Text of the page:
Speaker： James M. Tien（U. S. National Academy of Engineering、FIEEE、Dean of Engineering University of Miami）
Time：9:30 am, June 17 (Friday), 2011
Venue：Conference Room of Optical Image Analysis and Learning Center (OPTIMAL)
Speaker Profile：In 2007, Dr. James M. Tien became a Distinguished Professor and the Dean of the College of Engineering at the University of Miami, Coral Gables, Florida. He received the BEE from Rensselaer Polytechnic Institute (RPI) and the SM, EE and PhD from the Massachusetts Institute of Technology (MIT). He has held leadership positions at Bell Telephone Laboratories, at the Rand Corporation, and at Structured Decisions Corporation (which he co-founded). He joined the Department of Electrical, Computer and Systems Engineering at RPI in 1977, became Acting Chair of the department, joined a unique interdisciplinary Department of Decision Sciences and Engineering Systems as its founding Chair, and twice served as the Acting Dean of Engineering. Dr. Tien has published extensively, been invited to present dozens of plenary lectures, and been honored with both teaching and research awards, including being elected a Fellow in IEEE, INFORMS and AAAS and being a recipient of the IEEE Joseph G. Wohl Outstanding Career Award, the IEEE Major Educational Innovation Award, the IEEE Norbert Wiener Award, the IEEE Richard M. Emberson Award, and the IBM Faculty Award. He recently received a Doctor of Engineering (honoris causa) from Canada’s University of Waterloo and is also an Honorary Professor at a number of other non-U.S. universities. Dr. Tien is an elected member of the prestigious U. S. National Academy of Engineering.
Summary： Manufacturing and services constitute two of the five sectors of every country’s economy; depending on the maturity of the economy, they are – in terms of employment – typically the two largest sectors.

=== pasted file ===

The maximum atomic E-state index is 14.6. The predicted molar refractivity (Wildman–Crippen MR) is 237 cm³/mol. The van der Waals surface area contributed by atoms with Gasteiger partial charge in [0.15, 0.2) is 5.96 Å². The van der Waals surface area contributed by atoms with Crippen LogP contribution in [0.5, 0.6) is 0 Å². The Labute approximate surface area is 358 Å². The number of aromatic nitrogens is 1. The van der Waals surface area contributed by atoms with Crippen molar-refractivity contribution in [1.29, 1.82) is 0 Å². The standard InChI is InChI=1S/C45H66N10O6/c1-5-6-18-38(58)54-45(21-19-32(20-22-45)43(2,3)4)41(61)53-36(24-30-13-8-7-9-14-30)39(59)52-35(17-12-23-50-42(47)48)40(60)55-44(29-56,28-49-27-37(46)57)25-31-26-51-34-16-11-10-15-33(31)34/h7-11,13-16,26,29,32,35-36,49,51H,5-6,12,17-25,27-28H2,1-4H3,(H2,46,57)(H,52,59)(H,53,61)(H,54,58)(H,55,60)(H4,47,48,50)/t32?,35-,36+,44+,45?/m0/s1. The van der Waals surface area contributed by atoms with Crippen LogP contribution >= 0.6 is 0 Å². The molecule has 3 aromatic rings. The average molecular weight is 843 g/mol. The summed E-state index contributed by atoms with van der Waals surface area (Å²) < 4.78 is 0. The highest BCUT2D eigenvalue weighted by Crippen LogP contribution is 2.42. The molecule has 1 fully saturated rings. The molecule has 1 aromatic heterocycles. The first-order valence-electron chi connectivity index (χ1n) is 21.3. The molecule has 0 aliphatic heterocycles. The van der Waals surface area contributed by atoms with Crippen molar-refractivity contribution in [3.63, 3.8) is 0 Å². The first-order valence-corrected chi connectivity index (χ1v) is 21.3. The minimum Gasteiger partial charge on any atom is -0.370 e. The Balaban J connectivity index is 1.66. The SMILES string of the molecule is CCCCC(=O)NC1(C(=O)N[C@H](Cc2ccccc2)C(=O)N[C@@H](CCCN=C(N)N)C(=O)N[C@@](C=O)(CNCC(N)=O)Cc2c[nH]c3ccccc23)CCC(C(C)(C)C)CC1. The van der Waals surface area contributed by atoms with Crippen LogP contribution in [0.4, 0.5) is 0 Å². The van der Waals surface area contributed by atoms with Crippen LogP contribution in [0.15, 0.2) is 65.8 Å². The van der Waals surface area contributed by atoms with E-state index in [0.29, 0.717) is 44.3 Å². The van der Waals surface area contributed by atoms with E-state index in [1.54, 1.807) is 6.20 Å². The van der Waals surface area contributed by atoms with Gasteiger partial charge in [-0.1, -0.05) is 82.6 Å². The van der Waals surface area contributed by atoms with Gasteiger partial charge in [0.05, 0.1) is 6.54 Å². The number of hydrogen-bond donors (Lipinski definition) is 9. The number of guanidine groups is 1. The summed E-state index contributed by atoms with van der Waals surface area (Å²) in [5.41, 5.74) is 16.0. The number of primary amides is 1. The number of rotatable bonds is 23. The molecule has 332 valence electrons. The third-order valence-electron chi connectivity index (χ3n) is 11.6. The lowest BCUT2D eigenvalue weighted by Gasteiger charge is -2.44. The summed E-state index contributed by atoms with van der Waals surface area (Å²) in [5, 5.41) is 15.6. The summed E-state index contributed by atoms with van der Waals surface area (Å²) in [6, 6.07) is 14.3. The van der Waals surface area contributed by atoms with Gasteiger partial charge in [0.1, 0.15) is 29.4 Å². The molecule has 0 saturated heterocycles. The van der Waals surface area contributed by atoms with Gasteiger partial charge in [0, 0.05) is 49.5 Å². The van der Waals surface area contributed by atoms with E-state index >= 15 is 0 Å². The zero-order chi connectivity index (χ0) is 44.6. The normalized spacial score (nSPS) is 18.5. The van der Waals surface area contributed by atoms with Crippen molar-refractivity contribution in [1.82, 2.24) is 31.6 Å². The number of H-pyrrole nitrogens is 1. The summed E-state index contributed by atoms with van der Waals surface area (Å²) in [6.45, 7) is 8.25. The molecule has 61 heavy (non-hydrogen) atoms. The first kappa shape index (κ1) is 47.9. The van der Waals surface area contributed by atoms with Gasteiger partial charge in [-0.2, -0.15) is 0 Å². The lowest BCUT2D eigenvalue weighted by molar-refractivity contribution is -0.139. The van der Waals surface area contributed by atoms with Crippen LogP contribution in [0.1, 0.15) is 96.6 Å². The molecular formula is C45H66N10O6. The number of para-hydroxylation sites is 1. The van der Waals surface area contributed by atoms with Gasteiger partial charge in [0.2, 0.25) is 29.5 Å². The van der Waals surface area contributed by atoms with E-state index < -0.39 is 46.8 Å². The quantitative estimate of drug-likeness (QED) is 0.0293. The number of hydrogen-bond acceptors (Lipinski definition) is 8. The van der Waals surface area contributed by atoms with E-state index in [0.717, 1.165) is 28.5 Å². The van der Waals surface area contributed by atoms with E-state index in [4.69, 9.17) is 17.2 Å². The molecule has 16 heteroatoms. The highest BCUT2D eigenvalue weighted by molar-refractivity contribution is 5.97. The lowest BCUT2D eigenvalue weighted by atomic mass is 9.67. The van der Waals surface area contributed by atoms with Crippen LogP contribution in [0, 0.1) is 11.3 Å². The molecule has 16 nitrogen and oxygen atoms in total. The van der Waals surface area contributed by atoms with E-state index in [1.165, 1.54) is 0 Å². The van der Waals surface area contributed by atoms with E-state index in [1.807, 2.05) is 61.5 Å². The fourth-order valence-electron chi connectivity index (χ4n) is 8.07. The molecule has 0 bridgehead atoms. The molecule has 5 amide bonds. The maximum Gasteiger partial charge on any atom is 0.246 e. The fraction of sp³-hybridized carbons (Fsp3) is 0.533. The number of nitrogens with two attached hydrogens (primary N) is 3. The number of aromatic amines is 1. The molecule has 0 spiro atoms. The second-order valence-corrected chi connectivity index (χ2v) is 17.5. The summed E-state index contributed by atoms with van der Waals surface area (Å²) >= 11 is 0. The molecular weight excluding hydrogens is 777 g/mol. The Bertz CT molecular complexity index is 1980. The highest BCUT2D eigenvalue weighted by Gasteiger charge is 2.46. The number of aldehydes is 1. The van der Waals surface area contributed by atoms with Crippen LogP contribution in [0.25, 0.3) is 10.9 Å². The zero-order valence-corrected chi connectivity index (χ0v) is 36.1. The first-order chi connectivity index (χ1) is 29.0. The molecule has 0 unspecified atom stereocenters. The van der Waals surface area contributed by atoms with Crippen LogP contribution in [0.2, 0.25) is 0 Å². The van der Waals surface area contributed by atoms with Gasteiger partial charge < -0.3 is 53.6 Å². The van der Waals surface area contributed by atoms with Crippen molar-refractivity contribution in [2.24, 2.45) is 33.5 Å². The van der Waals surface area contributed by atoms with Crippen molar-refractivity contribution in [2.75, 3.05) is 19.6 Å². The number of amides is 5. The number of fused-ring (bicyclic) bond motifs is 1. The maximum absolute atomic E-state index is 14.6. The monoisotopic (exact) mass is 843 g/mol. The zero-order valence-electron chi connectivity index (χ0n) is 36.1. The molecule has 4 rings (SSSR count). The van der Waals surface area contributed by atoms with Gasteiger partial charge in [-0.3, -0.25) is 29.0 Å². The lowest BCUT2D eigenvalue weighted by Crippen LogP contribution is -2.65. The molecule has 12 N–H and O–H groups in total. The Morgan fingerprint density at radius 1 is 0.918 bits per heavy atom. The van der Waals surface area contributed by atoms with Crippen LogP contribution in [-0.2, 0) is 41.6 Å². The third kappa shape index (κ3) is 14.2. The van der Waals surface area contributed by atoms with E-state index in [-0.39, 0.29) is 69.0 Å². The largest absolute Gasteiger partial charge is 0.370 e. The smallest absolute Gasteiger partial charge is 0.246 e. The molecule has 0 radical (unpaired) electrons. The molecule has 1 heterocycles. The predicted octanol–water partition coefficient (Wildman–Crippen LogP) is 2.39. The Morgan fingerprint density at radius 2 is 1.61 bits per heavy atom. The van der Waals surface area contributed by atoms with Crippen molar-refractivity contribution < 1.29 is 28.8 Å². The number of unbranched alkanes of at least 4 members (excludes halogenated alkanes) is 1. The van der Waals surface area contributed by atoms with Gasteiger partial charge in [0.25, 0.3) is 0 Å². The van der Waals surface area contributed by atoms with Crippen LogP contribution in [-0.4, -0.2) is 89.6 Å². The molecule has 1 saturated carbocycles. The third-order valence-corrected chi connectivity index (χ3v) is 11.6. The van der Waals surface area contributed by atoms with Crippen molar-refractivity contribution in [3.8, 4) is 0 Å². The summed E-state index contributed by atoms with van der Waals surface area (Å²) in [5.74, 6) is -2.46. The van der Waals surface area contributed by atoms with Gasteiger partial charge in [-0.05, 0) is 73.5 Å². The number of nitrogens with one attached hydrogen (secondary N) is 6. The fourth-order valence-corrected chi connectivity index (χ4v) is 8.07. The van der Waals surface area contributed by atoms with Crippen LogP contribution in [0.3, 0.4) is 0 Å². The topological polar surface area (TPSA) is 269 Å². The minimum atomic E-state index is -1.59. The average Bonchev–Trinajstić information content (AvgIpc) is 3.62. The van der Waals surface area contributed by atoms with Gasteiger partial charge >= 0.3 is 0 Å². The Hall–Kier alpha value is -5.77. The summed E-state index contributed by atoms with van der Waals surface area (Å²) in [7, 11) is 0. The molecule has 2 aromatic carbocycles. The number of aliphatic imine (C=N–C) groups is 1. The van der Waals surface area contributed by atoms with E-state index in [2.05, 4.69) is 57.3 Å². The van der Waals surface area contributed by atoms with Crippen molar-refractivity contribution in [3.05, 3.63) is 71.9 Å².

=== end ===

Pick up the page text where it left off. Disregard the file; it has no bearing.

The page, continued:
The outputs or products of an economy can also be divided into goods products (due to manufacturing, construction, agriculture and mining) and services products. To date, the goods and services products have, for the most part, been mass produced; it is the premise of this paper that recent technological advances – including flexible manufacturing, cloud computing, nanotechnology and smart sensing – can better enable the transformation from mass production to mass customization. We regard mass customization as the simultaneous and real time management of supply and demand chains, based on a taxonomy that can be defined in terms of its underpinning component and management foci. From a components perspective, we first consider the value chain of supplier, manufacturer, assembler, retailer, and customer, and then develop a consistent set of definitions for supply and demand chains based on the location of the customer order penetration point. From a management perspective, we classify the methods that are employed in the management of these chains, based on whether supply and/or demand are flexible or fixed. Interestingly, our management taxonomy highlights a very critical research area at which both supply and demand are flexible, thus manageable. Simultaneous management of supply and demand chains sets the stage for mass customization which is concerned with meeting the needs of an individualized customer market. Simultaneous and real time management of supply and demand chains set the stage for real time mass customization (e.g., wherein a tailor first laser scans an individual’s upper torso and then delivers a uniquely fitted jacket within a reasonable period, while the individual is waiting). The benefits of real time mass customization can not be over-stated as goods and services become indistinguishable and are co-produced – as “servgoods” – in real time, resulting in an overwhelming economic advantage.